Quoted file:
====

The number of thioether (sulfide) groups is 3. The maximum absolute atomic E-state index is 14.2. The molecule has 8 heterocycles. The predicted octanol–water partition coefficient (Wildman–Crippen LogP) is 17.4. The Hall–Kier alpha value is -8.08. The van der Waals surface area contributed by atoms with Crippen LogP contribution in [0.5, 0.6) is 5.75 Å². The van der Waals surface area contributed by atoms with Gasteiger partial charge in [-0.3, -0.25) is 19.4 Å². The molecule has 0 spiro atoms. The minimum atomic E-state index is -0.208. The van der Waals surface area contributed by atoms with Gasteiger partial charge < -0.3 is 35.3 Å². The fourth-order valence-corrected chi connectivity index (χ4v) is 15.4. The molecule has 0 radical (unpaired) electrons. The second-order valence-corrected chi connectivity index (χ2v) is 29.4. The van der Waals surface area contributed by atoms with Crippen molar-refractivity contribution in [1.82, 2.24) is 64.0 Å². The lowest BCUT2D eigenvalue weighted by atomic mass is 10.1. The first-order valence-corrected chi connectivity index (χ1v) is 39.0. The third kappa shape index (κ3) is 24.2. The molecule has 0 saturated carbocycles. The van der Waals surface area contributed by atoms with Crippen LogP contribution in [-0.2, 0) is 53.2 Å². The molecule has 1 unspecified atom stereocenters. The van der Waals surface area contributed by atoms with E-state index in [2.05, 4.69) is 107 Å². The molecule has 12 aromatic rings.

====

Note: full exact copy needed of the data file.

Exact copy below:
The number of thioether (sulfide) groups is 3. The maximum absolute atomic E-state index is 14.2. The molecule has 8 heterocycles. The predicted octanol–water partition coefficient (Wildman–Crippen LogP) is 17.4. The Hall–Kier alpha value is -8.08. The van der Waals surface area contributed by atoms with Crippen LogP contribution in [0.5, 0.6) is 5.75 Å². The van der Waals surface area contributed by atoms with Gasteiger partial charge in [-0.3, -0.25) is 19.4 Å². The molecule has 0 spiro atoms. The minimum atomic E-state index is -0.208. The van der Waals surface area contributed by atoms with Gasteiger partial charge < -0.3 is 35.3 Å². The fourth-order valence-corrected chi connectivity index (χ4v) is 15.4. The molecule has 0 radical (unpaired) electrons. The second-order valence-corrected chi connectivity index (χ2v) is 29.4. The van der Waals surface area contributed by atoms with Crippen molar-refractivity contribution in [1.82, 2.24) is 64.0 Å². The lowest BCUT2D eigenvalue weighted by atomic mass is 10.1. The first-order valence-corrected chi connectivity index (χ1v) is 39.0. The third kappa shape index (κ3) is 24.2. The molecule has 0 saturated carbocycles. The van der Waals surface area contributed by atoms with Crippen LogP contribution in [-0.2, 0) is 53.2 Å². The molecule has 1 unspecified atom stereocenters. The van der Waals surface area contributed by atoms with E-state index in [2.05, 4.69) is 107 Å². The molecule has 12 aromatic rings.